Roman Ondák installed ten piles of sawdust at particular intervals around the foot of the Old Government Building – the largest wooden building in the Southern hemisphere and the second largest in the world.

Slovakian artist Roman Ondák creates subtle interventions in the public sphere which draw attention to the social and political contexts of specific sites and which effect a very subtle change in the everyday goings on of an urban environment. In Camouflaged Building the moving mounds of sawdust came to contrast the longevity of the building, as the efforts to conserve the building contrasted the relative impermanence of the sculpture. Encountered by those who made the pilgrimage through one of Wellington’s windiest autumn evenings or seen out of the corner of an eye by an un-expectant passer-by, the subtlety of the sculpture was heightened by the fact that there was no presentation involved. As such, the scale and quality of the sculpture affected a shift in the status quo, contrasting civic sculpture in all its iron glory. Camouflaged Building whispered into the wind of Wellington’s faux-Italian-palace.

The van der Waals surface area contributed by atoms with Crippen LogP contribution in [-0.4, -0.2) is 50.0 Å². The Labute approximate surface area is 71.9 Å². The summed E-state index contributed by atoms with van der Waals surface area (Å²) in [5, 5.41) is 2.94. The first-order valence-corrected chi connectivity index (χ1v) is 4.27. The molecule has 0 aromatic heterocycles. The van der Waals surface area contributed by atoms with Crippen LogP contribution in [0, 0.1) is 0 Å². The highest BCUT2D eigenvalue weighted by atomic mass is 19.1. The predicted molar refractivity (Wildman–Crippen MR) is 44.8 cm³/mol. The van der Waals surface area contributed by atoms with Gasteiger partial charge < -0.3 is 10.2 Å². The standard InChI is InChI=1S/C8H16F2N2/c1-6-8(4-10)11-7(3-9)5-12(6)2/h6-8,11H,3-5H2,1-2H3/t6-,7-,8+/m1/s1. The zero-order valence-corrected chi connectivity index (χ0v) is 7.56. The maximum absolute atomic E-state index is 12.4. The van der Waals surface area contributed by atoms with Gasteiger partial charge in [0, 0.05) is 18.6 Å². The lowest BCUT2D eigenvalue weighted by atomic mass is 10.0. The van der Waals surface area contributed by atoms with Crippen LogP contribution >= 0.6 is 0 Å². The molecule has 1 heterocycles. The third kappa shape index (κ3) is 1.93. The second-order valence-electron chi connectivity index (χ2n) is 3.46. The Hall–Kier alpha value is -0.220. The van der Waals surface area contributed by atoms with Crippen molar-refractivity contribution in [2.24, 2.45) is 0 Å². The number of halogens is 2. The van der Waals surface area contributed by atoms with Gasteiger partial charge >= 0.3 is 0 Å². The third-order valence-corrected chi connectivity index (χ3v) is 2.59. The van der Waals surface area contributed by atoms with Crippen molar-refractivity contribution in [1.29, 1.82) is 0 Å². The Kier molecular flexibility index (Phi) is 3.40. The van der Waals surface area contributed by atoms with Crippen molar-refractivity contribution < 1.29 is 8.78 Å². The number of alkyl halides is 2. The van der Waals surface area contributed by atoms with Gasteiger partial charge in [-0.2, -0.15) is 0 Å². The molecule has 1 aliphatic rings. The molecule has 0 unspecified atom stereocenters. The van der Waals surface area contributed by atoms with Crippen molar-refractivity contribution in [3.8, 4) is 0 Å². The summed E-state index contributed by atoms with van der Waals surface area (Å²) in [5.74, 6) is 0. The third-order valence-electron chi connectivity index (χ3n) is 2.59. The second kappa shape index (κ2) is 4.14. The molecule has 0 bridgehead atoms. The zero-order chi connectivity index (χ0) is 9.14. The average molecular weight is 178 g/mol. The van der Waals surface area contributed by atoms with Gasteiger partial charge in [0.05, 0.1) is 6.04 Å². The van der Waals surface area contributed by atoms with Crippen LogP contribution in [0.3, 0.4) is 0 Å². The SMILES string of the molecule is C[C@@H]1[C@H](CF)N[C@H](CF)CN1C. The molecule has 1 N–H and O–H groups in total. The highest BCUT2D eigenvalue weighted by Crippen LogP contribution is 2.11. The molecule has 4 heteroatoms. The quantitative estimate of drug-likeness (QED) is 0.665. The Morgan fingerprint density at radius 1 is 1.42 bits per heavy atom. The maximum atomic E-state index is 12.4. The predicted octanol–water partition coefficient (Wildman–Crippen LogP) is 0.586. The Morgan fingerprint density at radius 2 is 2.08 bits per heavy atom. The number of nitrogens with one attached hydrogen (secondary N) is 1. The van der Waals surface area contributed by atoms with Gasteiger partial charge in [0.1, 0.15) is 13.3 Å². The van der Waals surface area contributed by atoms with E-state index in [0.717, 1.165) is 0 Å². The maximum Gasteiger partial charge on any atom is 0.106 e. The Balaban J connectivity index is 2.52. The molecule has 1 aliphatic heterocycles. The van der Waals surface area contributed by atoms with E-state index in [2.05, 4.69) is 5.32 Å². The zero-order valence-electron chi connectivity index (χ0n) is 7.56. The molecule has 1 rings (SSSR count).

Commissioned as part of ‘One Day Sculpture’.

Friday 27 March 2009, from 07.00

Old Government Buildings, 15 Lambton Quay, Wellington

Funders and Supporters

One Day Sculpture was funded by Creative New Zealand; Massy University College of Creative Arts; The Chartwell Collection; University of the West of England, Bristol and Massy University Foundation.

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